Priorities for the business will continue to focus around the delivery of the strategic initiatives including cluster data ONTAP, branded E-Series and All-Flash-Arrays, as well as the introduction of the next generation of ONTAP in the coming weeks. The team claim the new offering will simplify customers IT transformations to modern data centres and hybrid cloud environments, while also giving the customer greater flexibility when it comes to engineered systems, software defined storage, or cloud.

Kurian stated during the call he expects another tough year for fiscal 2017, though the company should be in a position to turn the corner in fiscal 2018, prioritizing the hybrid cloud market, as well as streamlining costs within the organization.

“When I took over as CEO, NetApp was dealing with several internal challenges,” said Kurian. “We were late to the All-Flash-Array market. We were not prepared to assist our installed base of customers in migrating to clustered ONTAP, and we had limited traction in the hybrid cloud.

“Heading into fiscal year ’17, our momentum with customers is accelerating. Data is at the heart of our customers IT transformation efforts and this is where NetApp has a profoundly important role to play. Our strategic relevance to customer’s digital transformation roadmaps is evidenced by the growth of our strategic solutions. We’re making meaningful progress, but still have work ahead of us and remain focused on execution. I remain highly confident in NetApp’s potential.”

Under Kurian’s leadership, NetApp has seemingly been forced into a wide-ranging transformation project to remain relevant in current and future market conditions. By self-admission, NetApp was not ready for the cloud-orientated world, and too focused on legacy products; however the team have outlined the organization’s roadmap to drive the company back into the positive.

Firstly, the team are positioning the clustered ONTAP offerings, as well as SolidFire to reinforce the company’s position as a supplier of technology to the cloud, both service providers and enterprise organizations who are managing private cloud environments. Kurian claims the company leads the way for enterprise storage and data management technology in the open stack cloud deployments.

Within the hyper scale segment, the company reported healthy growth for product offerings which combine hyper scale and cloud computing environments. Kurian noted while it is early days, the company are making progress in carving out market share in the segment.

Finally, Kurian highlighted there are have been a number of examples throughout the year of companies transitioning data back to on premise platforms from public cloud environments. The team believe the current offering positions them well in the market to capture those workloads as they transition.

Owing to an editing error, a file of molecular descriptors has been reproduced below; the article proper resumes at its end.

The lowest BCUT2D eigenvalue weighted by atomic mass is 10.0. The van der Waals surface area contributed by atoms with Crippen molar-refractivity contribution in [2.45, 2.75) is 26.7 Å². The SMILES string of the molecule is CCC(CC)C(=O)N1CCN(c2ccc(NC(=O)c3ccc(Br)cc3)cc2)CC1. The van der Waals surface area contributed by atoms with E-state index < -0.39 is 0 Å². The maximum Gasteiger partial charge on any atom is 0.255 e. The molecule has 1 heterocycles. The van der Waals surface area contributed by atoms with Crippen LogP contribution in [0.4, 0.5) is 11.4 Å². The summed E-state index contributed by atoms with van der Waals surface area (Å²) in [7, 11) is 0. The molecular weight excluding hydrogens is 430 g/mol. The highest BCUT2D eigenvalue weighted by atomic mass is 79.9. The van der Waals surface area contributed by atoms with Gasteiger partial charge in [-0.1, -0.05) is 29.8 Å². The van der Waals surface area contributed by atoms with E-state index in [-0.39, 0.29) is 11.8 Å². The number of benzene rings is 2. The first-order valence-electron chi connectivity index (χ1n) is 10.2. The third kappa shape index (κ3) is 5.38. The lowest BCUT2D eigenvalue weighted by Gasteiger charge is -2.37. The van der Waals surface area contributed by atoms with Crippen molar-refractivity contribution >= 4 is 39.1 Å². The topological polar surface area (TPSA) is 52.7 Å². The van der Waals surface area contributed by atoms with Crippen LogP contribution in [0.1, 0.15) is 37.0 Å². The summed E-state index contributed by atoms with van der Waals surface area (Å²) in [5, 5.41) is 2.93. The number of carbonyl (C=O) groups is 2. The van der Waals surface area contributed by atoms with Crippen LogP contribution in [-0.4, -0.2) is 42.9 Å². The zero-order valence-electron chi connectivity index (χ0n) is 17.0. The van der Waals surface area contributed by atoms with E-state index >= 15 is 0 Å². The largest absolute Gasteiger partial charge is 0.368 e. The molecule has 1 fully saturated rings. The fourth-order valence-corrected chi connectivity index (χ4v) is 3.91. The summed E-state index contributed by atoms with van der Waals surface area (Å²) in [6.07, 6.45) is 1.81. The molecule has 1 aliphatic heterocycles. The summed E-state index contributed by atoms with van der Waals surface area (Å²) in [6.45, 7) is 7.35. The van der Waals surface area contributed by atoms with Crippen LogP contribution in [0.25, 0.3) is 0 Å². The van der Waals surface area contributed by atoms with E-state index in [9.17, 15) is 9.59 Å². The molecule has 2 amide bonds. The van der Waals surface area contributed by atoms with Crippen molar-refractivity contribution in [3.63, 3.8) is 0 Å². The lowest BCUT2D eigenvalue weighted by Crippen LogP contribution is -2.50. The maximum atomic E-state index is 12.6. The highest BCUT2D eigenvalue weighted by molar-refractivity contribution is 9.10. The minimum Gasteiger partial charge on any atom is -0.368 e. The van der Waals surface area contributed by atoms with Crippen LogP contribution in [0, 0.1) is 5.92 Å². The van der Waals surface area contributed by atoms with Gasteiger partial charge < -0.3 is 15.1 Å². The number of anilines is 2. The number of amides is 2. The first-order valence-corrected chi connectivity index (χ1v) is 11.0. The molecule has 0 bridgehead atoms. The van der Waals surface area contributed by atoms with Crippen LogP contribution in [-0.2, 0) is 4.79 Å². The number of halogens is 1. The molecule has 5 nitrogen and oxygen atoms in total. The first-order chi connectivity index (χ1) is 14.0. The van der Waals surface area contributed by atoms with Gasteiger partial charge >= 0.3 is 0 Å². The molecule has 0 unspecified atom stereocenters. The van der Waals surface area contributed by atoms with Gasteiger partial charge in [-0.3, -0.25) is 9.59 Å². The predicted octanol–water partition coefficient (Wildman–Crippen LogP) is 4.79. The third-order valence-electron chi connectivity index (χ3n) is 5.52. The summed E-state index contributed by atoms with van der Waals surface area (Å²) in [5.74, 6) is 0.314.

Although Kurian has put a positive spin on year-on-year declines, outlining in depth the company’s strategy to return to prominence within the newly defined market, the market has reacted slightly differently. Shares fell almost 7% in afterhours trading.


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Microsoft takes the long view on smartphone reboot

Microsoft has expanded its efforts to make its Office, developer and cloud-computing tools relevant for users of Apple and Google devices. Consumers …


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IDG Contributor Network: Zuora ups the ante and takes it (again) to the old-school vendors

Zuora is an interesting vendor — founded by one of Salesforce‘s earliest executives, Tien Tzuo, the company was set up to deliver upon the promise of the so-called subscription economy. Tzuo is a long-time subscription economy prophet and, listening to him over the years, it would be easy to assume that in the future every possible transaction will be based on a subscription paradigm.

Of course, it isn’t quite that simple and many organizations are more than happy to continue using their traditional billing approaches, but what is true is that increasingly it is a general requirement from organizations that they will have increasing flexibility about how they package and price their products and services.

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Silicon Valley’s Hottest Startup Incubator Takes On This Indian Venture

Just one year ago, Indian e-coupon aggregator LafaLafa.com was barely a blip in the mind of, well, anyone. It’s been quite the year though – testament to the booming tech environment in India, they’re one of the privileged few to be on their way to be accelerated by one of Silicon Valley’s hottest startup incubators.